Leo seemed to like being carried around in this pocket while Kate walked around outside; in fact, he did not want to get out out of the pouch even after about an hour of riding around in it. Now it was time to really put this carrier to the test, or was she putting her easy-going cat to the test? Either way, Kate discovered that she could also do her outdoor chores while Leo watched and played from the pocket.

Leo’s Review

I suppose there isn’t much more to hear except the sound of purring. Listen closely after the buzzing of the bee goes away, and you will hear Leo’s purr of approval.

Kate’s Final Review

For over an hour Kate walked around outside with Leo in the pocket, she mucked Biscuit’s stall while Leo stayed in the pocket, and she rode around with me while we spread the mucked poop on one of our pastures. Leo will generally ride along with us anyway, but we think he enjoyed riding in the pocket even more than just sitting on the seat next to us in his cat-dog style. After this initial test, Leo had fun playing in this pocket on and off throughout the day, and I am just guessing that first thing tomorrow morning, when Kate goes out to feed her horse, that Leo will be purring loudly from his fleece-lined womb again.

Kate and Leo both love this hoodie so much, that Kate decided to give you her thoughts on this awesome, adorable, ultimate gift for cats and the owners who love them.

Additional Info

Kate is twelve-years-old and is a typical sized kid for her age. Meaning, that she wears size 12 pants and isn’t quite big enough for a ladies’ size small shirt or hoodie yet. The one we ordered her was a size small (they are only adult sizes) and after reading the reviews on Amazon, you’ll see that most people suggested buying a size up. I did notice that there are a few different sellers on Amazon selling these hoodies, but I am not sure if they are all from the same manufacturer. This one is perfect! It is called the Petgaroo Women’s Sweatshirt. I hope that information helps you!

If you have any questions, or if you purchase one of these adorable hoodies for your cat and your cat-lover please leave a comment below and let us know!

Homestead Maintenance – Fencing

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Every homestead will generally have a great deal of fencing. Fencing types range from four-board horse fencing to woven wire fencing for livestock, to poultry fencing for chickens and fowl. Whether it is designed to keep animals in or predators out, maintaining fencing is an important task that should be on every homesteader’s to-do list. One thing is for certain; a broken fence will not mend itself! Let’s take a look at the different fence types, what they are used for, and what you should keep on hand to make repairs.

 

Four-Board or Board Fencing

Four board or board fencing is typically used in pastures for horses and ponies. When first erected, this type of fence is pleasing to the eye and very safe for the animals. Board fencing is usually erected using four to six-inch round, treated wooden fence posts or treated 4×4 or 6×6 timbers and 1x6x16-foot fence boards nailed to the posts.

Due to the nature of the material, it is very common for the posts and timbers to twist over time and for the fence boards to warp, sag and buckle. As the fence begins to age, nails may pop out of the posts and the boards may become weak and broken. Nail pops can be a hazard to the animals in the field, especially horses that enjoy scratching themselves on the posts. Broken boards are an invitation for your animals to get out and do a bit of exploring to see if the grass really is greener on the other side.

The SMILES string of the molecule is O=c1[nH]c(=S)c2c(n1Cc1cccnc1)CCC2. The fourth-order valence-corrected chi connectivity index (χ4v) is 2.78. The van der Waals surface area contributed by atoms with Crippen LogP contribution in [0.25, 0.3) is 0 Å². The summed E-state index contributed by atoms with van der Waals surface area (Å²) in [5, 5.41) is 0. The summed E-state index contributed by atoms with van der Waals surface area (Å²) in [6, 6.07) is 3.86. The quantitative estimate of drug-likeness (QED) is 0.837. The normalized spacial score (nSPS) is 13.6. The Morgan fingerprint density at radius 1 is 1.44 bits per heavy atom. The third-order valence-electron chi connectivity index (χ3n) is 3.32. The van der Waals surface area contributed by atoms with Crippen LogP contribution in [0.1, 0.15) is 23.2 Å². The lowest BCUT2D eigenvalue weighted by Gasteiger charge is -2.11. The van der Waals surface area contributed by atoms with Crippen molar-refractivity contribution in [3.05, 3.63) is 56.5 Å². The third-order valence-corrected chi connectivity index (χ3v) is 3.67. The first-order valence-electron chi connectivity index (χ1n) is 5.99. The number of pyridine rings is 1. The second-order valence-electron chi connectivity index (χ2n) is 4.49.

Paint the top of the wooden fence posts or timbers with a good heavy barn paint or roofing tar to keep water from wicking into the post and rotting prematurely.

Now, pop in a CD of Desperado by the Eagles and get out there and ride (or walk) your fences to inspect for wear and damage. Bring along a good hammer and some nails just in case you find a board that needs some help getting reattached to its post. A spool of baling wire is also helpful to make expedient repairs to any broken boards you may come across until you can get back and replace it.

 

Woven Wire Field Fencing

Wire field fencing is probably the most common type of fence used on the homestead. There are many different types with varying spacing between the wires and thickness of the wire itself. Let me just say this, buy the best fence you can afford. Cheaply made fencing will become brittle and rust quickly . You will spend more time and money in the long run repairing and replacing it than if you had bought the good stuff in the beginning.

Wire fence is typically nailed to wooden posts or timbers using galvanized metal staples. These are great fun to install, especially if you like to smash your fingers. One of the problems with wire fencing is that it loses the tension and becomes loose. This usually happens when horses or cattle lean against the fence or push on it trying to get to beautiful green grass in your neighbors field. Once a wire fence becomes loose, it is now a potential hazard for horses to get their hooves entangled in, and it is much easier for coyotes or foxes to dig under a loose fence.

Walk your fence at least once a month with a good fencing tool. and a pocket full of staples. We use a Channellock 10.5 inch fencing tool. Inspect the fence for breaks in the wire and tie some surveyor’s flagging around those spots as a marker for future replacement. Make sure there are not any loose wires sticking errantly out of the fence as you can be certain a horse will find it and scratch itself on it. Or worse yet, poke it in the eye. You don’t want to be putting your vet’s kid through college. Ask us how we know.

 

Poultry Wire Fencing

Chicken wire or poultry fencing is without a doubt the most aggravating type of fence to work with  In addition to being hard to work with, it is generally very thin wire and does not last for decades as do the other types of woven wire fences. But let’ s face it, it’s cheap and it does the trick to keep our beloved chickens corralled. This is what we use. 

Inspect your chicken wire daily and very carefully. Chickens and fowl are a tremendous asset to any homestead and they are also on the menu for many predators. Coyote, fox, raccoon, possum, snakes and hawks will all be more than happy to dine on your hens if given easy access to the chicken yard.

Keep a roll of wire and a wire cutter at the chicken coop so you can make repairs while you are there collecting eggs. We can’t tell you how many times we have noticed a rip in the fence and tell ourselves that we’ll get to it later, and later finds us repairing something else on the homestead we forgot to repair before!

Your homestead fencing represents a huge investment in money and time. Protect your investment by taking time today to gather the supplies you’ll need so you’ll have them on hand when it’s time to do your maintenance checks.